Browser developers meet, see eye to eye on security


Author: Stephen Feller

Developers of four major Web browsers — Konqueror, Mozilla Firefox, Opera, and Internet Explorer (IE) — gathered at an informal meeting in Toronto on November 17 to review plans and share progress on security improvements and standards. The intents were making security information more meaningful to users, and balancing security for high-traffic sites (such as banks) and smaller organizations and businesses.

No commitments were made to adopt the same things, but developers came to common understandings on ideas such as the location of the padlock icon that appears when visiting authenticated sites, stronger certificates and certificate validation techniques, shortcomings in browser cryptography, and solutions to the problem of phishing.

Among the most visible improvements is how browsers inform users of Web sites’ transaction security. The padlock icon — which appears somewhere in every browser when a user visits a secure site — will be moved to the address bar in all four browsers to make it more noticeable.

“I think it’s a goal to come to common interfaces and implementations, where they make sense,” said George Staikos, the KDE core developer who organized the meeting. “I think we all feel that it’s for the common good if the browsers work together — as opposed to recreating the big mess we had in the old Netscape-Internet Explorer [browser war] days. And I think we will see some more working together in the future.”

Unprecedented meeting

The meeting grew out of discussions that developers of all four browsers have been carrying on for about seven months, Staikos said. Since their paths were crossing in Toronto, Staikos called the meeting in the hopes they could spend a full day going over issues and ideas, and he believes it was successful in moving forward on the things they discussed.

In addition to Staikos (who represented Konquerer and KDE), Mozilla sent its certification expert Frank Hecker. Opera was represented by developers Carsten Fischer and Yngve Pettersen, and Microsoft sent IE developers Rob Franco, Kelvin Yui, and Tom Albertson.

Calling it unprecedented and “quite refreshing,” Staikos said it was significant that Microsoft is “working both with their arch-enemies from the browser [war] days, and with the open source community as well.” He added, however, that there is not much choice, because problems like phishing and more secure connections between users and Web portals are problems they all have had to deal with. Thus, it makes sense to work together to solve them.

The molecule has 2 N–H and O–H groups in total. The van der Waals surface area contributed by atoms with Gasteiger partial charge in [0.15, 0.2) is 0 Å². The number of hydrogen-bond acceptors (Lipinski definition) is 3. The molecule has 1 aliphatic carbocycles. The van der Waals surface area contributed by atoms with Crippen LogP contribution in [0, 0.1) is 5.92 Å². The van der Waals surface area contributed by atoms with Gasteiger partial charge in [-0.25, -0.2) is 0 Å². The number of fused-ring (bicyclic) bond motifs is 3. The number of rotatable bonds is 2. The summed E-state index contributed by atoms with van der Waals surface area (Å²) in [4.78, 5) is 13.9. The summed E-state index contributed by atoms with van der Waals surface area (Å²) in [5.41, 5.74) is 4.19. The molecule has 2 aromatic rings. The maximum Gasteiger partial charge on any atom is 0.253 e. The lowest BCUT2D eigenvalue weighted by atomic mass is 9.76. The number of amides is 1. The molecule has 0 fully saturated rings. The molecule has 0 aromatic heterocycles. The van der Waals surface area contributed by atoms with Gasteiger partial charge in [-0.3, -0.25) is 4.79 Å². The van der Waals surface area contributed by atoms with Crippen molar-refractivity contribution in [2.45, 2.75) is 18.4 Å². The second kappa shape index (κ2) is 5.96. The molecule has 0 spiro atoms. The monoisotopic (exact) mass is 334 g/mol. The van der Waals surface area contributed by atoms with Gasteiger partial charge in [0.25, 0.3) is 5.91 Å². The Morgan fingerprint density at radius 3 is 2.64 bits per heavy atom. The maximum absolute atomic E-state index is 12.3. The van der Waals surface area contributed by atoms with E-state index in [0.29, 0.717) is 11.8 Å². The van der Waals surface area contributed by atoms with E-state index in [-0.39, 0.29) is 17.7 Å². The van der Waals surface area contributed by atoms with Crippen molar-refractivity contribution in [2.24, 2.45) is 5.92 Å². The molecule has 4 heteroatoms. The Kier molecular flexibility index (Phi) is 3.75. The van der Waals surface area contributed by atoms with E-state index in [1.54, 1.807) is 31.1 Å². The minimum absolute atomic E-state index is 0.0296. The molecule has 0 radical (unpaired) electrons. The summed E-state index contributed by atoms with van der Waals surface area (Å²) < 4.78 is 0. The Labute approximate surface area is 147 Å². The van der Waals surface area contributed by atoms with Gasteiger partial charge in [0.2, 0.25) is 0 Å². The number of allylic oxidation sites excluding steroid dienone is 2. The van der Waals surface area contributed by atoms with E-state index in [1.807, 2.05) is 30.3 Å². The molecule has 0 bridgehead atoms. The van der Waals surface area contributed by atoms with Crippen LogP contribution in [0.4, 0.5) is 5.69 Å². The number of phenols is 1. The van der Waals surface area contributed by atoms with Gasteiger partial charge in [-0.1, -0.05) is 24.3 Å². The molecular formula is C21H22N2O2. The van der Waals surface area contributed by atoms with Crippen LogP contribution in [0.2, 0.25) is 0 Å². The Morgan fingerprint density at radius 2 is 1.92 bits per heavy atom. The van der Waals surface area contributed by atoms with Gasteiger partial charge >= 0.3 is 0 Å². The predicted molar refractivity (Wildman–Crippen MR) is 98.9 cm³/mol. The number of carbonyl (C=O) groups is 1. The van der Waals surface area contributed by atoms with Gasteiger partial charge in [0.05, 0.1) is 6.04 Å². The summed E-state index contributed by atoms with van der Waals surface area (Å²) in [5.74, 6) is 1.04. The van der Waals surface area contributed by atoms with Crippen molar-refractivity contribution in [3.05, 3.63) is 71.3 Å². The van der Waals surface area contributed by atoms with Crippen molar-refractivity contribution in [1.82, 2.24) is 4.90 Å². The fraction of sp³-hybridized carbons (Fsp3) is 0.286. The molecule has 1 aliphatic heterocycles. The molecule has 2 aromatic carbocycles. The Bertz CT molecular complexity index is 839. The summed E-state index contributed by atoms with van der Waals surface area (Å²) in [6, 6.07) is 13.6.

Hecker pointed out that browser developers and others already collaborate, often in the context of formal standards bodies and working groups put together by outside organizations. Since there is no formal standards body or related organization looking at the Secure Sockets Layer (SSL) protocol, user interface, or server certificates, he said, the browser meetings were less formal and without an audience or reporters.

Protecting users from phishing

According to a November 21 post on the IE Blog blog, Franco presented the Anti-Phishing User Experience and Phishing Filter as a “counter-example” for well-identified sites. Planned for inclusion in IE 7 and due out as a plugin next year, the filter will indicate in the address bar whether a site is known or suspected of phishing and color the address bar red or yellow depending on which it is.

Microsoft collects this information from a combination of customer reports and data providers who confirm phishing sites, and updates the service several times an hour to protect users from scams as quickly as possible, according to a November 17 post on the IE Blog from John Scarrow, general manager for Microsoft’s Anti-Spam and Anti-Phishing Team. A version of the plugin is already available for IE 6.

In a November 21 post at KDE Dot News, Staikos indicated his hope that Microsoft would allow other browsers to develop something similar to the Anti-Phishing plugin — if not release some form of it to the open source community to work on and improve.

“I hope that Microsoft will be open with this system and allow us to write our own Konqueror plugin, allowing our users to contribute to their [phishing Web site] database and take advantage of it,” Staikos wrote in the post. “They didn’t rule out the potential to open up their client technology in the future. They suggested that others interested in offering similar technologies could take their own approaches and work with the same industry data providers that they use.”

Opera 8 already includes what the company calls a “lock box,” wrote Fischer and Pettersen in a November 23 post to the Opera Web site. The lock box is a yellow bar intended to help users verify that the site they visit is in fact owned by the company they are looking for — in addition to offering information about the encryption of sensitive information sent over the Internet.